If you haven’t met him, you’ve heard of him. Wear your lapel badge on the right hand side and there’s a good chance you’ve been “Kintished.” And to be “Kintished” means you’ve been given business networking training by Will, or his team.
I caught up with Will on his way from a gig in Chester to another in Manchester the same evening.
Will was a marketing man trapped inside a job as a chartered accountant until the happy day in 2000 when he left accountancy and set-up his own company, Kintish. And now he says that everyday he has without figures is like his birthday.
Over the last 5 years over 50,000 people have rocked to networking skills taught by Kintish and when you leave his gig you know you’ve been Kintished.
In a typical day Will takes around 3 courses. One might be a law college where he explains how graduates can get their first job, or down in Birmingham explaining networking to people from the National Farmers Union.
In the evening he might attend a function put on by the company that invited him to speak. Every now and then at networking events or evening functions he comes across the “Golden No Nos” of how not to network. As an example he noticed that at one big law function he attended 2 senior partners shook his hand, but were looking over his shoulder for someone else to talk to the whole time.
The way Will explains networking it all sounds so easy.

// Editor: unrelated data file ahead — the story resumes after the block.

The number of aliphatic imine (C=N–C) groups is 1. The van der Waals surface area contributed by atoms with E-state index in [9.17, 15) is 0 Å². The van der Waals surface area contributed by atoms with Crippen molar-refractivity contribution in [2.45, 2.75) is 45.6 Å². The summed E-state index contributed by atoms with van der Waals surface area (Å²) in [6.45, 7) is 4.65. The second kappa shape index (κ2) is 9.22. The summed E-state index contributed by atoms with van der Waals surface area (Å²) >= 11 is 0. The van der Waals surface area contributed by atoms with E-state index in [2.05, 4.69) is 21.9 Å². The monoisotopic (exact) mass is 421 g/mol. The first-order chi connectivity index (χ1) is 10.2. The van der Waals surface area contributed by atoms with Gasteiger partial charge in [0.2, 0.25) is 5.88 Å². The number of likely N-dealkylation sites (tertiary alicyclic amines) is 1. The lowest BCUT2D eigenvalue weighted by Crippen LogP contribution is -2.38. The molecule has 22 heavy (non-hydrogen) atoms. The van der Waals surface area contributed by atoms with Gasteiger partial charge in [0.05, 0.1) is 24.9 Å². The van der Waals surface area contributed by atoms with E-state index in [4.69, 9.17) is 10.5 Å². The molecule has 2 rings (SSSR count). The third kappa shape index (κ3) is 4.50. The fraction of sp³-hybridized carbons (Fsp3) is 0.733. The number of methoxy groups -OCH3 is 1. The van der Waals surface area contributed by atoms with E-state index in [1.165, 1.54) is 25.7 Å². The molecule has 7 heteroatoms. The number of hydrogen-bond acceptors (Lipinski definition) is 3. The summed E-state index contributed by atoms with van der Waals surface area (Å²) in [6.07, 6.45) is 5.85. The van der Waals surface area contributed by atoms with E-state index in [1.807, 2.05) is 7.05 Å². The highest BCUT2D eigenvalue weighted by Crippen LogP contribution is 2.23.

How To Go Networking
If it’s your first time at a networking event, or you feel nervous, arrive early so that you can start talking to the initial arrivals, rather then walking straight into a room full of strangers
You can easily recognise the networking virgins as they hover near the refreshments. Will suggests you put them at their ease by chatting to them. When it’s time to move it’s as easy as suggesting that you want a cup of tea and ask whether they want one and then move on.
Maybe your networking virgin is so terrified that they stick to you like a star struck groupie. In which case Kintish to the rescue again: “Go join a group together and after a decent interval leave them with the group and move on.”
In a later post I’ll describe Will’s thoughts on how people form different network formations in the way they stand. And about their body language and whether you should try and get into the group to try out your networking skills.